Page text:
The Thai Excise Department is considering a total revamp of the automotive excise duty tax structure to boost the sales of EVs and reduce the country’s dependency on fossil fuels.
The Bangkok Posts reports that the tax restructuring will depend on the direction of the entire EV industry and its strategy moving forward, of which, there is a government steering committee that has been set up to oversee the overall development of the industry.
Boosting EVs in Thailand
The Thai government has previously used its Excise Tax structure as a mechanism to spur forward government initiatives with great effect. The Thai government has previously applied excise tax measures to push forward the use of 4-stroke motorcycles instead of the more pollutant 2-stroke motorcycles – and separately to boost the sale of unleaded petrol versus leaded petrol.
In all cases, the excise duty mechanism has been used to accelerate the adoption of new technology and greener vehicles and products.
Currently, EVs are exempt from excise duties from Jan 1st, 2020, to Dec 31st, 2022 for automakers that have been granted privileges by the Board Of Investment (BoI). The rates increase to 2 percent from 2022 onwards (for BoI incentivised automakers), and 8 percent for carmakers without BoI incentives.
The Thai government recently approved a new package that includes a 3-year tax holiday for automakers with significant investment in EV technology, and 8-year corporate income tax waiver for EV battery producers. The new package focusses on the complete supply chain, which ranges from EV sales, production of components, and expanded to include commercial vehicles such as buses, trucks and motorcycles. The previous BoI package was largely focussed on just passenger cars.
However, the Thai-government approach is multi-pronged; with attractive corporate taxes to lure investment and technology transfer, excise duty structure modifications to increase sales and adoption, and special rates and tariffs for investment to boost the infrastructure to support EV adoption. In other areas, measures are being studied to ensure the management of sale prices and depreciation of EVs.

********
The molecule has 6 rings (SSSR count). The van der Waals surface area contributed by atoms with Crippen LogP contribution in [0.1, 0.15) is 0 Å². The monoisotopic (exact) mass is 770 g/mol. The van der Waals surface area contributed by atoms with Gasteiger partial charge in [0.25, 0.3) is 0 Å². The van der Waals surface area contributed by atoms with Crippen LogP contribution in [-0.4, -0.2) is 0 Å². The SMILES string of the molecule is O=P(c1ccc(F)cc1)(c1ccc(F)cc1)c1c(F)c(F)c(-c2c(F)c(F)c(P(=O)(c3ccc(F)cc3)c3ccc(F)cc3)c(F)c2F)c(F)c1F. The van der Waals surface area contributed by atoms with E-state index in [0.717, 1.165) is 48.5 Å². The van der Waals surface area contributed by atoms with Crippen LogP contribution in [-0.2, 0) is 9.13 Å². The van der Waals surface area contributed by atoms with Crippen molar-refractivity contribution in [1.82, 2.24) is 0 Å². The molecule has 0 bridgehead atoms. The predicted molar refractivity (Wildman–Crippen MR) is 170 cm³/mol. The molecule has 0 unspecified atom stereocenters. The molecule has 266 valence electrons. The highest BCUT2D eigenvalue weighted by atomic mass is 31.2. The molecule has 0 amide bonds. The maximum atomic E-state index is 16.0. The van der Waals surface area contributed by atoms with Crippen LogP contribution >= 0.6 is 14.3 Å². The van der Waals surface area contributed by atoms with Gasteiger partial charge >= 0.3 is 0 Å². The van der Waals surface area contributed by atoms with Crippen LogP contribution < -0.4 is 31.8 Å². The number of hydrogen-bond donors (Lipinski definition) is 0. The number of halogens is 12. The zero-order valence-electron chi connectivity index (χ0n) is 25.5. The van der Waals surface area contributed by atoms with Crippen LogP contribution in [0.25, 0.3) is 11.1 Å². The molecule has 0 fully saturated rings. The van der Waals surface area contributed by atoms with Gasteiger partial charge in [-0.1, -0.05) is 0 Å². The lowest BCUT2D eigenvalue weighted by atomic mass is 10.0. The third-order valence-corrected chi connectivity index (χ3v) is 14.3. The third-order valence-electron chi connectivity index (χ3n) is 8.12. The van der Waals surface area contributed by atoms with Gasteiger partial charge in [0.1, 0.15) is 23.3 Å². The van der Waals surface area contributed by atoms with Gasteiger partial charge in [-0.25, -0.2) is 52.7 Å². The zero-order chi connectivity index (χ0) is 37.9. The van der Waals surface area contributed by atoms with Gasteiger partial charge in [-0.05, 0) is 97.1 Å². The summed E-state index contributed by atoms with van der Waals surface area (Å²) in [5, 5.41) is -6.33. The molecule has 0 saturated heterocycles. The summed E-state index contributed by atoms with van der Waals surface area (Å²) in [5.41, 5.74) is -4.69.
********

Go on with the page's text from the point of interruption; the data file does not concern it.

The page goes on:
The Thai government's overarching plan to become a regional EV hub hopes to see 30 percent of vehicles sold in Thailand to be EVs (or around 750,000 vehicles) out of the projected 2.5 million sales annually by 2030.
How does Malaysia compare?
For the most part, the automotive policies in the coming years – dictated by the National Automotive Policy 2020 (NAP2020) – essentially expands on the guidelines of the outdated NAP 2014 and aims to futureproof Malaysia’s automotive sector over the next decade and become a regional leader in the areas of manufacturing, engineering, and research.
The NAP 2020 still appears light on specifics and concrete policies, though it aims to increase “research of new technologies, creation of business and job opportunities particularly for the SMEs, and the development of new manufacturing processes and value chains within the local automotive” sector.
The NAP 2020 seems more focussed on vehicle volume and lofty targets with less focus on individual measuring mechanisms to spur growth in the industry:
These are some of the key targets, which the government hopes the NAP 2020 will achieve by 2030.
- Total GDP Contribution: RM104.2 billion (Currently around 40 billion)
- Total Industry Volume (Passenger and Commercial Vehicles): 1.22 million units (604.2k in 2019)
- Total production volume (Passenger and Commercial Vehicles): 1.47 million units (571.6k in 2019)
- Exports of Motor Vehicles (CBU): RM 12.3 billion
- Exports of New Automotive Parts & Components: RM28.3 billion
- Exports of Remanufactured Parts & Components: RM10 billion
- Total new employment opportunities: 323,000
The NAP 2020 pledges improvements in existing policy measures and implementation while gearing towards increased R&D activities, providing support for the national car projects, and expanding exports and investments.
Therefore, its best to view it not as a policy, but as a strategic roadmap for the automotive sector for the next 10 years – because policy changes are at best going to take place in stages in the coming years.
In the case of Excise Duties – the Malaysian government imposes excise duties of between 60 percent and 105 percent for locally assembled and imported cars depending on make, model, and engine capacity. This includes additional import duties applicable to certain vehicles.
By comparison – Malaysia’s archaic duty structure likely will not address the prices of new cars, let alone EVs which requires extra measures (such as Thailand is contending) to boost the rates of adoption and the relevant infrastructure needed to sustain the EV industry growth in the near and long terms.
Though it must be said, there is more than one way of boosting the sale of EVs, and we can hope that Malaysia’s initiatives will put in place measures that help achieve those key targets.